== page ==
A Question of taste with Kevin Barry

Limerick-born author Kevin Barry will read at Cork City Library on Tuesday, April 19, as part of Cork World Book Fest. He will read his ‘Cork’ story from Winter Pages, the first volume of the arts anthology he put together with Olivia Smith.

Best recent book: Not a new book but I read a James Salter novel, Light Years, last month and I was very much taken with it. It’s a very sad story about very beautiful people who apparently have it all going for them. It has great style and it’s very affecting — you think about it a lot afterwards.

Best recent film: I had a hoot with Hail Caeser, the newie from the Coen Brothers. I’m a bit hot-and-cold with them, I don’t love everything, but this is one of their pure, play-it-for-laughs efforts, and it’s enormous fun. A ’40s Hollywood setting, with demented old movie stars, song-and-dance routines, the works.

Best recent show/exhibition/gig: I saw Shackleton by the Blue Raincoat company in Sligo last week and I thought it was terrific. It tells the story of the great Antarctic expedition and it does so without a word of dialogue — really magical stuff, very innovative.

What formats do you access music?

I buy vinyl a lot, and not just because I’m tearfully trying to relive my youth. It sounds better. I listen to Lyric FM a lot on the radio, The John Kelly Show or The Blue of the Night, and we often listen to John Creedon on Radio 1 after the dinner of an evening.

Best piece of music you’ve been listening to lately (new or old): I’m going through a bit of a Nick Drake phase (again) and Five Leaves Left has been going on morning, noon and night. It’s an utterly beautiful and haunting record.

First ever piece of music or art or film that really moved you: I saw Paris Texas on Channel 4 some time (I’d say) around 1986 and I was on the floor after it. It remains one of my favourites — I’ve probably watched it 17 or 18 times now.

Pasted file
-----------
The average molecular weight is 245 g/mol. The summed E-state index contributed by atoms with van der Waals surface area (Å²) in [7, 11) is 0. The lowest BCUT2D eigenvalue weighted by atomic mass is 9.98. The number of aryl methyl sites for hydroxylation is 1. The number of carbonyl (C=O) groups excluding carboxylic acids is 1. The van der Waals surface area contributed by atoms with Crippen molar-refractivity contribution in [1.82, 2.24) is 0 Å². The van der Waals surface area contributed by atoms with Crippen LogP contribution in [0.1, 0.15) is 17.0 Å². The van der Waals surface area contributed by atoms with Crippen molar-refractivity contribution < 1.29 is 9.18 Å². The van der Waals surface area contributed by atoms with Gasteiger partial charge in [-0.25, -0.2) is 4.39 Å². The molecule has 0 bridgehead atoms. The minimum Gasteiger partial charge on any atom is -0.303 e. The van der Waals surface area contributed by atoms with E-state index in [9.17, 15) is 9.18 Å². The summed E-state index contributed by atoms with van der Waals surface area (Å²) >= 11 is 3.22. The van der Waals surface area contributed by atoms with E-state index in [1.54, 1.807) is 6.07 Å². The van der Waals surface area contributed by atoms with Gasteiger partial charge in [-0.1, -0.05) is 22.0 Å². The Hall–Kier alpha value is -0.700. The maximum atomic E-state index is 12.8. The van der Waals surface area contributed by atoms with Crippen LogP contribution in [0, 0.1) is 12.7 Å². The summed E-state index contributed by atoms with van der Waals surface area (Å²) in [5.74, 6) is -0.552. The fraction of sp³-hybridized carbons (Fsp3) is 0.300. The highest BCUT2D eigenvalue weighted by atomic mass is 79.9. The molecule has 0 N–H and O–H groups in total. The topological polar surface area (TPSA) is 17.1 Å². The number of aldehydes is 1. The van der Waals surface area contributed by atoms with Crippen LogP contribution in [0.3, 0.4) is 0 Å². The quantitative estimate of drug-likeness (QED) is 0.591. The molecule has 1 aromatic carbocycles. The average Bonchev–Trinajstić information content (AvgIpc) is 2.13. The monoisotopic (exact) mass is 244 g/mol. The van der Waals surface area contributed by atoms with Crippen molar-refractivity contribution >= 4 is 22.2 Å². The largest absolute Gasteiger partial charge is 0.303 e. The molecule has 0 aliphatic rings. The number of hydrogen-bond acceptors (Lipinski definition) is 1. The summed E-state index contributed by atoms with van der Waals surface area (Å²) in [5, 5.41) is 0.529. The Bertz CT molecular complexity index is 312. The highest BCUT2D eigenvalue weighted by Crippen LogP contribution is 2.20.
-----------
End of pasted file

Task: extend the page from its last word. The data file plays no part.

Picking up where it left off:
Best gig or show you’ve ever seen: I saw The Smiths in the Savoy in Limerick in 1984 — they were just having their second hit (‘What Difference Does It Make’) so it was early days for them. We robbed flowers from the chapel of our school, the CBS Sexton Street, and threw them at the feet of Morrissey. As you would. I haven’t been right since.

Tell us about your TV viewing: It’s rare enough these days. Match of the Day on a Saturday night if I’m at home. The odd western or documentary about old fellas out on the islands on TG4. We watch series on DVD (the usual suspects) and sometimes sign up for the free month on Netflix.

Name your three literary heroes: Saul Bellow. Hilary Mantel. William Shakespeare.

Your best celebrity encounter: I met Kevin Rowland from Dexys last week — he was after doing one of the 1916 shows at the National Concert Hall. I’ve been a huge, drooling fan since I bought their first album in 1980. I couldn’t think of anything to say. He looked very dapper and seemed very good-natured.

Most expensive item of clothing you’ve ever bought: I bought a suit the other year for about 500 quid. It’s lovely. And it’s Swedish. So I imagine I’m very Swedish-looking in it. I’ve worn it three times, at weddings, etc.

Tech habits: I try to steer clear a lot of the time. I worry about being plugged into devices too often. But I do play a snooker game on an iPad quite a lot.

Unsung hero — individual, organisation or group you think don’t get the praise they deserve: Anyone who does anything to help with the homelessness situation, which is clearly an epidemic now.

You are king for a day — what’s your first decree?

All get off our backsides and do something to help the homeless.


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